Elano celebrates with Adriano after scoring for Brazil in a friendly against Italy at the Emirates Stadium in 2009

Elano: ‘It’s not money, it’s passion. It made me see how beautiful football is’ | Soccer

Jex-Brazilian international Elano enjoyed a distinguished 15-year playing career with the likes of Santos, Manchester City, Grêmio, Flamengo and Shakhtar Donetsk. High wages, powerful club infrastructure and stadiums full of buoyant supporters seemed to be worthy rewards for the midfielder’s precise passing and tackling, as well as his soothing and reassuring presence.

But the 40-year-old has put all that behind him – and thankfully. Until the end of March, Elano was the coach of Ferroviária, a Brazilian fourth-division club that plays in front of a few thousand fans in Araraquara, a bucolic orange juice-exporting town in rural São Paulo state. Elano has been a coach since late 2016, but jobs at three clubs, including Santos, have never taken him below second tier.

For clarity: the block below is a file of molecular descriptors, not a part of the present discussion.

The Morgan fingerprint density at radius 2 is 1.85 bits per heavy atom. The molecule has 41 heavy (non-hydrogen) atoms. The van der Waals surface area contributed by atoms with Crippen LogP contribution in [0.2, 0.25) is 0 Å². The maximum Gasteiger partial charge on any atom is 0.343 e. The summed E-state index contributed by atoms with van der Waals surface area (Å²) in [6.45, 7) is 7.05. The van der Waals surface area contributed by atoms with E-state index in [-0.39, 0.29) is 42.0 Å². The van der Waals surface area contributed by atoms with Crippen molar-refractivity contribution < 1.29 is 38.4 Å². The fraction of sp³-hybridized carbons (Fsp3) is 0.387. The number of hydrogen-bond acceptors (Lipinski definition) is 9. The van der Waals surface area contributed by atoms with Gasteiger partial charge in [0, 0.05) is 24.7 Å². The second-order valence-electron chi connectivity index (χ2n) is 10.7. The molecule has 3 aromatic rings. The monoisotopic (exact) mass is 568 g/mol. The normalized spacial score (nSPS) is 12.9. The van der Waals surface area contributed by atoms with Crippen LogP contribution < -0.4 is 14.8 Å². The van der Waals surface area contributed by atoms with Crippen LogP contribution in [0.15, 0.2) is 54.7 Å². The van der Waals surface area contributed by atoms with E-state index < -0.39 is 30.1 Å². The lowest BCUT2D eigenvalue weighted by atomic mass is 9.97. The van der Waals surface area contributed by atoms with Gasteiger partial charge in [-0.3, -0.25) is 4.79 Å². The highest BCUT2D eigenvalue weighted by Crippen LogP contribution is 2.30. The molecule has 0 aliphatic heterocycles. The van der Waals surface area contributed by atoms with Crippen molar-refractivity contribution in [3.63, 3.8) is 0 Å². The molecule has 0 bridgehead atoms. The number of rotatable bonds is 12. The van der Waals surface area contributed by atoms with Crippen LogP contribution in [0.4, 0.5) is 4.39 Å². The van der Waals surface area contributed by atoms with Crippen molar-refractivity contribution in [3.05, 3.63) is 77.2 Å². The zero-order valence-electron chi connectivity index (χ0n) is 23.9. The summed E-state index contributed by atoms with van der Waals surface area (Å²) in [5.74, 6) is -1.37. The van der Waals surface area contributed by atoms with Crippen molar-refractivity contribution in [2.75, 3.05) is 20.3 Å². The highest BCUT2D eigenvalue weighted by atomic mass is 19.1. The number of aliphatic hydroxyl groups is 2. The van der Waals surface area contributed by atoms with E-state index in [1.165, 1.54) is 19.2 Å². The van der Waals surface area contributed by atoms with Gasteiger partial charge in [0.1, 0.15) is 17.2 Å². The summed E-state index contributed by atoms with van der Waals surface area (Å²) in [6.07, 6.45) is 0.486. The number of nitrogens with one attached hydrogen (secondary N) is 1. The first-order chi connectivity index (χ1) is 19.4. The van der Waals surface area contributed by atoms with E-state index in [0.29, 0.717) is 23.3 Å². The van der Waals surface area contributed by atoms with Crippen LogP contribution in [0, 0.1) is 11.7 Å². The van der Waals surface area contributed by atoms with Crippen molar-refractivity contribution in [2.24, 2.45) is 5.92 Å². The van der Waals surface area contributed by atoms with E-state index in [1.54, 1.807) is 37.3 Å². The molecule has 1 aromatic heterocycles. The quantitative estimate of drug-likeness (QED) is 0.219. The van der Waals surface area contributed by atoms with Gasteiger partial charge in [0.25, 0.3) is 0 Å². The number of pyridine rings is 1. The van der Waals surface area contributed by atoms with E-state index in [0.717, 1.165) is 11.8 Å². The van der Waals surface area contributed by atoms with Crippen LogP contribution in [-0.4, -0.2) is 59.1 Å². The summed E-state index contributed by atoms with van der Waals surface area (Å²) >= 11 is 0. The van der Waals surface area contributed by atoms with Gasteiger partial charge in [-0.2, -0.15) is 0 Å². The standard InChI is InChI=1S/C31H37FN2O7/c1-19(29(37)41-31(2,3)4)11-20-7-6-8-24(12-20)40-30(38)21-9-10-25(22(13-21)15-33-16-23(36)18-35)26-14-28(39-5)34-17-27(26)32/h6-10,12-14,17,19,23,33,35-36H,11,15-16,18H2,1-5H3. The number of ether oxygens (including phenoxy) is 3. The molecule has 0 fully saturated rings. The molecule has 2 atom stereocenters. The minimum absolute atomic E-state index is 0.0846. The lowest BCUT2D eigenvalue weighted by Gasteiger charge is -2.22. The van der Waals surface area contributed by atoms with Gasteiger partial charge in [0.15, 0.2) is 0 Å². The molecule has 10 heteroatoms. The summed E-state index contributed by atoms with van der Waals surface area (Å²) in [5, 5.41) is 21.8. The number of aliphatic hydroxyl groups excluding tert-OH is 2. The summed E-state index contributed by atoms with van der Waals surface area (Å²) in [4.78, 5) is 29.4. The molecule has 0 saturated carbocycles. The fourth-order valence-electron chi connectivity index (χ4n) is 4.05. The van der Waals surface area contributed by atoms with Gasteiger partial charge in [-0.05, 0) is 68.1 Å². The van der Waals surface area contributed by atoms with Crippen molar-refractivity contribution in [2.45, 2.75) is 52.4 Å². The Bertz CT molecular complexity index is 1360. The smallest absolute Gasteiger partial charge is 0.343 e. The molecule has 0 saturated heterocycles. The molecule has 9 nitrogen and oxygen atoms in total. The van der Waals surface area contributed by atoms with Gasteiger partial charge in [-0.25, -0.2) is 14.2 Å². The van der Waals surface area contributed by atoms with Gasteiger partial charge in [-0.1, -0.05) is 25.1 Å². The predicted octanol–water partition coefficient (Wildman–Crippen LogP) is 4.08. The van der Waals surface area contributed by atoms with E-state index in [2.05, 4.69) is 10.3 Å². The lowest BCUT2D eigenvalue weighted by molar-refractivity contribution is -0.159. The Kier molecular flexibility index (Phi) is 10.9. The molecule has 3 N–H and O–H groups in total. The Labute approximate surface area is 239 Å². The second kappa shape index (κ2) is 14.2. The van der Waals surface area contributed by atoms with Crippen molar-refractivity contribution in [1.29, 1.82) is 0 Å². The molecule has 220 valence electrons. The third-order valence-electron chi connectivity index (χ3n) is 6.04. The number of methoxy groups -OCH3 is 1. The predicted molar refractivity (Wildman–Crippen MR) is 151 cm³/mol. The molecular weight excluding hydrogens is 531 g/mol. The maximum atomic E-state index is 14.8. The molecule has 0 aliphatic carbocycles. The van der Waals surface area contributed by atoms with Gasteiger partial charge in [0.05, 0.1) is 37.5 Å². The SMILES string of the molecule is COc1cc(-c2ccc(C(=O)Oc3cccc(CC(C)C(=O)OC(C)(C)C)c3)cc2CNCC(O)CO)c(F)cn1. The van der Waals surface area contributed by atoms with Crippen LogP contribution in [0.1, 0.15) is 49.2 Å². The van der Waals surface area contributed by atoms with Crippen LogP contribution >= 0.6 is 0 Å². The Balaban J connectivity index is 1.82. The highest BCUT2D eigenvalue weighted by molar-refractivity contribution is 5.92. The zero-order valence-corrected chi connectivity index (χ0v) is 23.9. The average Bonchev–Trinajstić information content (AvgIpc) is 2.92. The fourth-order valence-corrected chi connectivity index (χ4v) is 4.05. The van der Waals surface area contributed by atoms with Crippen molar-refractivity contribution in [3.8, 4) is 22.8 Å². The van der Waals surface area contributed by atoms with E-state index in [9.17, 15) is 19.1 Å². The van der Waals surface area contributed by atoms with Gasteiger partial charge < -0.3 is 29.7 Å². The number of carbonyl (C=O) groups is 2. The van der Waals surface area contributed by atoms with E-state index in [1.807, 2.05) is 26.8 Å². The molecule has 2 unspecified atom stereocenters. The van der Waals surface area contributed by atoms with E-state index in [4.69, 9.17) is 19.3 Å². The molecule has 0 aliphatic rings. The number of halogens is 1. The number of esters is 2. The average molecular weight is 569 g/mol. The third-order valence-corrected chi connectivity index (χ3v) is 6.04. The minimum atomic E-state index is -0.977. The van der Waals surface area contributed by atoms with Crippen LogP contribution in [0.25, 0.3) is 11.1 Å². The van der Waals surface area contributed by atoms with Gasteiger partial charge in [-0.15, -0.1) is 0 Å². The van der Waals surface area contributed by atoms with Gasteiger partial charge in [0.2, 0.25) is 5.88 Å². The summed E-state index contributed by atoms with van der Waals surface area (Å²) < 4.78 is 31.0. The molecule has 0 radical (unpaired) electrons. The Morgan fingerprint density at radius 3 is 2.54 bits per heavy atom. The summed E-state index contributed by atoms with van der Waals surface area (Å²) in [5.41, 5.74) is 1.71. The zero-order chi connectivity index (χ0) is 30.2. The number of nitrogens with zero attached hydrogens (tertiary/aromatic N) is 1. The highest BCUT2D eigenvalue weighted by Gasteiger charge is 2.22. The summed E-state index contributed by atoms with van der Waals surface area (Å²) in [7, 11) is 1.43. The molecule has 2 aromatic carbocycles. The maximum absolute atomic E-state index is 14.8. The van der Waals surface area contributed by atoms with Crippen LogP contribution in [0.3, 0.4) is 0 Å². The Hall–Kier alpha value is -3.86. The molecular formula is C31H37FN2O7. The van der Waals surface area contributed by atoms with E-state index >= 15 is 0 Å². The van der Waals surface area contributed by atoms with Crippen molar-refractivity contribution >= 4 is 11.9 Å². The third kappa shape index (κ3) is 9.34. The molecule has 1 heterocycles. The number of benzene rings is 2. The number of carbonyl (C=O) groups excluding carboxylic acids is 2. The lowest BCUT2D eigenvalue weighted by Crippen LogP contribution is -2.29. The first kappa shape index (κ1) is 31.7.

“It’s real football!” said Elano. “It’s not about the money. It’s passionate. What I experienced in Serie D, traveling, talking to different people, going to small stadiums and small towns, I had never experienced before. I experienced situations that made me see how beautiful football is, how sport is so important to many people. We have people supporting clubs that will never be great. They know it and are always there to support us. It’s real love.

Serie D is the lower national division in Brazil, where football reflects society in being painfully unequal. According to a Credit Suisse survey last year, half of health funding in Brazil went to the top 1% of the population. In 2015 Research by the Brazilian Football Confederation showed that 82% of footballers in the country were paid less than £160 a month and 96% earned less than £800 a month.

Elano celebrates with Adriano after scoring for Brazil in a friendly against Italy at the Emirates Stadium in 2009
Elano celebrates with Adriano (left) after scoring for Brazil in a friendly against Italy at Emirates Stadium in 2009. Photograph: Tom Jenkins/The Guardian